Covid couldn’t cool house prices, but the economic chill might

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Every economic indicator in Britain has started flashing red, but the housing market has marched relentlessly on.

Nationwide building society will release its latest house price index for June this week, along with regional data for the second quarter, while the Bank of England’s latest mortgage lending figures should also shed more light on the state of the UK property market. Prices are up 5% this year, although uncertainty about the wider economy has meant Nationwide has not issued an annual house price forecast.

Few would have expected such buoyant conditions when estate agents were shuttered and housebuilders downed tools at the onset of the Covid pandemic.

But demand remained strong due to the stamp duty holiday, swiftly introduced by Rishi Sunak to prop up the market after it reopened, and a desire for more space and greener surroundings as many office workers switched to working from home. Even the end of the stamp duty holiday last summer and the rise of the highly infectious Omicron variant failed to stifle rising prices.

The housing market frenzy is partly caused by a lack of available properties, which means many newly listed homes get snapped up within a week or two. Mortgage rates have been low, and the jobs market has been surprisingly strong: unemployment, at 3.8% in April, remains at among the lowest levels since the 1970s.

Nationwide actually recorded a slowing in annual house price growth to 11.2% in May from 12.1% in April, but this was due to base effects, and the monthly gain was strong at 0.9% – the 10th successive monthly increase, Nationwide’s chief economist, Robert Gardner, noted.

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The key question is how long the market can remain insulated from the cost-of-living crisis, with UK inflation rising to a fresh 40-year high of 9.1% in May and five recent rate rises from the Bank of England. Gardner says there are only tentative signs that the market is slowing, although, like other experts, he expects it to cool in the coming months amid the economic chill. UK mortgage approvals fell to 66,000 in April from 69,500 in March, and net borrowing of mortgage debt dropped to £4.1bn from £6.4bn; both measures were slightly below the pre-pandemic averages.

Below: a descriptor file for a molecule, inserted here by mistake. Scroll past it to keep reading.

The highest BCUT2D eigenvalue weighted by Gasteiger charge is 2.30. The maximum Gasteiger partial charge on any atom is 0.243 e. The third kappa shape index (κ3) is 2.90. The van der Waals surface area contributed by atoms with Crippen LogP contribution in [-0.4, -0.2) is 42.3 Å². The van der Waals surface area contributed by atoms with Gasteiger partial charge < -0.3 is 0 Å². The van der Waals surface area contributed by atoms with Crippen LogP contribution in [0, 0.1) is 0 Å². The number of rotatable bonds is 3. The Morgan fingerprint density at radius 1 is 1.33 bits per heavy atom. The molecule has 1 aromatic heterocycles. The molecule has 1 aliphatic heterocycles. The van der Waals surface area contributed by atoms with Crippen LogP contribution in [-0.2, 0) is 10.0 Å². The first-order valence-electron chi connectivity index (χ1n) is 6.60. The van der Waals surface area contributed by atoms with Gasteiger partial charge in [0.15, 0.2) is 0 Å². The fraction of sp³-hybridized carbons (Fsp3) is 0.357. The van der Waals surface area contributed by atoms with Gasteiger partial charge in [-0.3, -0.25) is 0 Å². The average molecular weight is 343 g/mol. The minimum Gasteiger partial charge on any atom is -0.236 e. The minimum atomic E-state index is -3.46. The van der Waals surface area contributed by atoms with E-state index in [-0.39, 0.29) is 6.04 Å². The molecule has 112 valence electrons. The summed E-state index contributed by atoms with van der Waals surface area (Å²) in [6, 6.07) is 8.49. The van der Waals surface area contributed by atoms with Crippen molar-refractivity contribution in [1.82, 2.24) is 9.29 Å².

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But analysts point to the resilient labour market, a continued dearth of properties and mortgage rates which are still cheap by historical standards.

“I did not expect house prices to rise when the UK government closed the housing market: I thought at best house prices would be flat,” says Anthony Codling, an independent housing analyst and founder of the property website Twindig. “UK house prices have scaled new heights and many will be hoping it is not a case of what goes up must come down.”

A typical mortgage payment amounts to 31% of take-home pay. But a 10% deposit on a typical first-time-buyer home equates to 56% of average annual income

Property firm Knight Frank is bullish: it has just raised its forecasts from 5% house price growth this year to 8%, just short of the 10% notched up last year.

The impact of rate rises on existing mortgage holders is expected to be limited, as more than 80% of them are on fixed-rate deals. In 2007, at the onset of the global financial crisis, about 45% of mortgage balances were on variable rates, and that number rose to 65% in 2013. A typical mortgage payment amounts to 31% of take-home pay, just above the long-term average of 29%, although still well below the highs of 45% reached just before the financial crisis.

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But Gardner said a 10% deposit on a typical first-time-buyer home equated to 56% of average annual income.

Meanwhile, life appears tougher for renters than homeowners. The Centre for Economics and Business Research says rents agreed for new contracts rose by 10.6% in the year to May, with those in London rising the fastest, at 15.7%.

The housing market appeared immune to Covid shocks. This week should indicate whether the cost-of-living crisis can knock it off course.

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